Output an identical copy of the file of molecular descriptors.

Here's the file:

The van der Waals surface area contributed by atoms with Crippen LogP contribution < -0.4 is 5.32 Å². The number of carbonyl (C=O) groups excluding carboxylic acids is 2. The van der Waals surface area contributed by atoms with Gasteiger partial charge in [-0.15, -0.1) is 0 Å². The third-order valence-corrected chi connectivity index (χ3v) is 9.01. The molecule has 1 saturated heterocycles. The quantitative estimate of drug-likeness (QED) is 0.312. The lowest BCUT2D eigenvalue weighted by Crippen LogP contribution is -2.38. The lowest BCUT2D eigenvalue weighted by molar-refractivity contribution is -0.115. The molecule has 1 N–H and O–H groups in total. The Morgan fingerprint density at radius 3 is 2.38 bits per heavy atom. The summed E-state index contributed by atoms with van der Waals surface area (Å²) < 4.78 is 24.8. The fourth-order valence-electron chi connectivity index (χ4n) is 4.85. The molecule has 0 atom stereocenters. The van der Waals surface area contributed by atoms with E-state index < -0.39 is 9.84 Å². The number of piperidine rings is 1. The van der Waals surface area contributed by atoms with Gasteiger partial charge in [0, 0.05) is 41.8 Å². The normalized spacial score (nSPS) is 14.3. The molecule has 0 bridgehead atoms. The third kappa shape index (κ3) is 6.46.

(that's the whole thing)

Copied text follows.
The van der Waals surface area contributed by atoms with Crippen LogP contribution < -0.4 is 5.32 Å². The number of carbonyl (C=O) groups excluding carboxylic acids is 2. The van der Waals surface area contributed by atoms with Gasteiger partial charge in [-0.15, -0.1) is 0 Å². The third-order valence-corrected chi connectivity index (χ3v) is 9.01. The molecule has 1 saturated heterocycles. The quantitative estimate of drug-likeness (QED) is 0.312. The lowest BCUT2D eigenvalue weighted by Crippen LogP contribution is -2.38. The lowest BCUT2D eigenvalue weighted by molar-refractivity contribution is -0.115. The molecule has 1 N–H and O–H groups in total. The Morgan fingerprint density at radius 3 is 2.38 bits per heavy atom. The summed E-state index contributed by atoms with van der Waals surface area (Å²) < 4.78 is 24.8. The fourth-order valence-electron chi connectivity index (χ4n) is 4.85. The molecule has 0 atom stereocenters. The van der Waals surface area contributed by atoms with E-state index < -0.39 is 9.84 Å². The number of piperidine rings is 1. The van der Waals surface area contributed by atoms with Gasteiger partial charge in [0, 0.05) is 41.8 Å². The normalized spacial score (nSPS) is 14.3. The molecule has 0 bridgehead atoms. The third kappa shape index (κ3) is 6.46.